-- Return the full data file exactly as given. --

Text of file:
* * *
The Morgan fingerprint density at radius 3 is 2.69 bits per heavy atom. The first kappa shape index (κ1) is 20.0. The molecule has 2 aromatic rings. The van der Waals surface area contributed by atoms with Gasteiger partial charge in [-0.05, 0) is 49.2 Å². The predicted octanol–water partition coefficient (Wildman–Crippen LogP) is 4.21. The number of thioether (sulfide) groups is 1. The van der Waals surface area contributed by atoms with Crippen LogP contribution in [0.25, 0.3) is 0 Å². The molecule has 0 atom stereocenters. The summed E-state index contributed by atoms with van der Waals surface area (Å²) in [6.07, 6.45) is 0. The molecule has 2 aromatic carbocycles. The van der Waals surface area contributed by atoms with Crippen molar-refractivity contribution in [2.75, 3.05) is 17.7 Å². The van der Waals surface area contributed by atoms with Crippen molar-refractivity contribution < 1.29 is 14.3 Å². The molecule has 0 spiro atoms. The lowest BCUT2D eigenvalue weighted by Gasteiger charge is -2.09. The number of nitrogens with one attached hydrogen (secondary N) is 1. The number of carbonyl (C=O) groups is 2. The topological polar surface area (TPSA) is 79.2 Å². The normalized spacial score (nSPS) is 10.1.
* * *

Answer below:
The Morgan fingerprint density at radius 3 is 2.69 bits per heavy atom. The first kappa shape index (κ1) is 20.0. The molecule has 2 aromatic rings. The van der Waals surface area contributed by atoms with Gasteiger partial charge in [-0.05, 0) is 49.2 Å². The predicted octanol–water partition coefficient (Wildman–Crippen LogP) is 4.21. The number of thioether (sulfide) groups is 1. The van der Waals surface area contributed by atoms with Crippen LogP contribution in [0.25, 0.3) is 0 Å². The molecule has 0 atom stereocenters. The summed E-state index contributed by atoms with van der Waals surface area (Å²) in [6.07, 6.45) is 0. The molecule has 2 aromatic carbocycles. The van der Waals surface area contributed by atoms with Crippen molar-refractivity contribution in [2.75, 3.05) is 17.7 Å². The van der Waals surface area contributed by atoms with Crippen molar-refractivity contribution < 1.29 is 14.3 Å². The molecule has 0 spiro atoms. The lowest BCUT2D eigenvalue weighted by Gasteiger charge is -2.09. The number of nitrogens with one attached hydrogen (secondary N) is 1. The number of carbonyl (C=O) groups is 2. The topological polar surface area (TPSA) is 79.2 Å². The normalized spacial score (nSPS) is 10.1.